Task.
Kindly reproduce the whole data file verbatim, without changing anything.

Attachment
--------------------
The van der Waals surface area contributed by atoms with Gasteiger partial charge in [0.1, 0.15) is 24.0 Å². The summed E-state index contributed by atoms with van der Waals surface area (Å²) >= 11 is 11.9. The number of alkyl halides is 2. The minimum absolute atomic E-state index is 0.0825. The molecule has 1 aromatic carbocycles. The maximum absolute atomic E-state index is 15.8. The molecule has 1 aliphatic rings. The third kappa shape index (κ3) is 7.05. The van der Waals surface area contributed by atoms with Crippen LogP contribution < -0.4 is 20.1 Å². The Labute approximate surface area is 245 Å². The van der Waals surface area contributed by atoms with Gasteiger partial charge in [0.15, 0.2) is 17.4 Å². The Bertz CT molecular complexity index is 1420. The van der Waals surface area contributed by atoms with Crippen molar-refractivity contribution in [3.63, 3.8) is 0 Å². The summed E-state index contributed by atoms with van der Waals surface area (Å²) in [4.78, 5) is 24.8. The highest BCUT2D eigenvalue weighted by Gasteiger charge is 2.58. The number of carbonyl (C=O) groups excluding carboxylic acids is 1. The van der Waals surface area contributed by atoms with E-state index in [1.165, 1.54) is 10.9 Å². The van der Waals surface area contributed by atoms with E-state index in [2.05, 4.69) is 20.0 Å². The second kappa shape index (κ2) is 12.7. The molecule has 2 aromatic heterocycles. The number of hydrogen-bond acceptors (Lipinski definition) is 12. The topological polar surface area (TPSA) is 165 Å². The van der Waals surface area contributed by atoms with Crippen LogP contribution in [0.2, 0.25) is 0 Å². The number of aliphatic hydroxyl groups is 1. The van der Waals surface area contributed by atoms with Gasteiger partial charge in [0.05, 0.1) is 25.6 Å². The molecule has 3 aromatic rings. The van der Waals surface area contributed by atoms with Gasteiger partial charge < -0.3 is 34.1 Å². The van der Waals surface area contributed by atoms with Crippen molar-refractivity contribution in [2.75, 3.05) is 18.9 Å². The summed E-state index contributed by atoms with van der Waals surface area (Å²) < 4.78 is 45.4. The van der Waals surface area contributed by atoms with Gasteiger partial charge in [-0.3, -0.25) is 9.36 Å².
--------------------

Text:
The van der Waals surface area contributed by atoms with Gasteiger partial charge in [0.1, 0.15) is 24.0 Å². The summed E-state index contributed by atoms with van der Waals surface area (Å²) >= 11 is 11.9. The number of alkyl halides is 2. The minimum absolute atomic E-state index is 0.0825. The molecule has 1 aromatic carbocycles. The maximum absolute atomic E-state index is 15.8. The molecule has 1 aliphatic rings. The third kappa shape index (κ3) is 7.05. The van der Waals surface area contributed by atoms with Crippen LogP contribution < -0.4 is 20.1 Å². The Labute approximate surface area is 245 Å². The van der Waals surface area contributed by atoms with Gasteiger partial charge in [0.15, 0.2) is 17.4 Å². The Bertz CT molecular complexity index is 1420. The van der Waals surface area contributed by atoms with Crippen molar-refractivity contribution in [3.63, 3.8) is 0 Å². The summed E-state index contributed by atoms with van der Waals surface area (Å²) in [4.78, 5) is 24.8. The highest BCUT2D eigenvalue weighted by Gasteiger charge is 2.58. The number of carbonyl (C=O) groups excluding carboxylic acids is 1. The van der Waals surface area contributed by atoms with E-state index in [1.165, 1.54) is 10.9 Å². The van der Waals surface area contributed by atoms with E-state index in [2.05, 4.69) is 20.0 Å². The second kappa shape index (κ2) is 12.7. The molecule has 2 aromatic heterocycles. The number of hydrogen-bond acceptors (Lipinski definition) is 12. The topological polar surface area (TPSA) is 165 Å². The van der Waals surface area contributed by atoms with Crippen LogP contribution in [0.2, 0.25) is 0 Å². The number of aliphatic hydroxyl groups is 1. The van der Waals surface area contributed by atoms with Gasteiger partial charge in [0.05, 0.1) is 25.6 Å². The molecule has 3 aromatic rings. The van der Waals surface area contributed by atoms with Gasteiger partial charge < -0.3 is 34.1 Å². The van der Waals surface area contributed by atoms with Crippen molar-refractivity contribution in [2.75, 3.05) is 18.9 Å². The summed E-state index contributed by atoms with van der Waals surface area (Å²) < 4.78 is 45.4. The van der Waals surface area contributed by atoms with Gasteiger partial charge in [-0.3, -0.25) is 9.36 Å².